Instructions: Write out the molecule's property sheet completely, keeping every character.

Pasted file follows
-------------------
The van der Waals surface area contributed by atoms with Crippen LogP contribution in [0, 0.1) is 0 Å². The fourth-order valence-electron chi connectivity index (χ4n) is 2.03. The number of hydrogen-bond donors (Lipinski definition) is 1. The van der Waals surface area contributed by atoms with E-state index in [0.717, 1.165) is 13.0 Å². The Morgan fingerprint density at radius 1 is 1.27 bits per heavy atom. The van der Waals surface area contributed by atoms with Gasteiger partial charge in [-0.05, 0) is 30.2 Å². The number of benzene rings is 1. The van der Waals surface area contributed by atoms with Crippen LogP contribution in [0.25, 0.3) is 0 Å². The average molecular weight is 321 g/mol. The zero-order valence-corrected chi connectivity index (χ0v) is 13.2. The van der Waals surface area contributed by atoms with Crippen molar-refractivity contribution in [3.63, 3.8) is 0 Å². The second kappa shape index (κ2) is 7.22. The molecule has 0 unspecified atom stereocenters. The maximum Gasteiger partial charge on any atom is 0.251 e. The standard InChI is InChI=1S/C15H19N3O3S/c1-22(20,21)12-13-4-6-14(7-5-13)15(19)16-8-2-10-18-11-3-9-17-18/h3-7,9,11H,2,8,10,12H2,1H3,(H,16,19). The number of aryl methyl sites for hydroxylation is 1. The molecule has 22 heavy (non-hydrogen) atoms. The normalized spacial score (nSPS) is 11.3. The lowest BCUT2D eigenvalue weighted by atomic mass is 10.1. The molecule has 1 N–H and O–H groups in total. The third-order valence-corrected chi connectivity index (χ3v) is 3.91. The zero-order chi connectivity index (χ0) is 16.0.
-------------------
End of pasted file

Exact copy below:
The van der Waals surface area contributed by atoms with Crippen LogP contribution in [0, 0.1) is 0 Å². The fourth-order valence-electron chi connectivity index (χ4n) is 2.03. The number of hydrogen-bond donors (Lipinski definition) is 1. The van der Waals surface area contributed by atoms with E-state index in [0.717, 1.165) is 13.0 Å². The Morgan fingerprint density at radius 1 is 1.27 bits per heavy atom. The van der Waals surface area contributed by atoms with Gasteiger partial charge in [-0.05, 0) is 30.2 Å². The number of benzene rings is 1. The van der Waals surface area contributed by atoms with Crippen LogP contribution in [0.25, 0.3) is 0 Å². The average molecular weight is 321 g/mol. The zero-order valence-corrected chi connectivity index (χ0v) is 13.2. The van der Waals surface area contributed by atoms with Crippen molar-refractivity contribution in [3.63, 3.8) is 0 Å². The second kappa shape index (κ2) is 7.22. The molecule has 0 unspecified atom stereocenters. The maximum Gasteiger partial charge on any atom is 0.251 e. The standard InChI is InChI=1S/C15H19N3O3S/c1-22(20,21)12-13-4-6-14(7-5-13)15(19)16-8-2-10-18-11-3-9-17-18/h3-7,9,11H,2,8,10,12H2,1H3,(H,16,19). The number of aryl methyl sites for hydroxylation is 1. The molecule has 22 heavy (non-hydrogen) atoms. The normalized spacial score (nSPS) is 11.3. The lowest BCUT2D eigenvalue weighted by atomic mass is 10.1. The molecule has 1 N–H and O–H groups in total. The third-order valence-corrected chi connectivity index (χ3v) is 3.91. The zero-order chi connectivity index (χ0) is 16.0.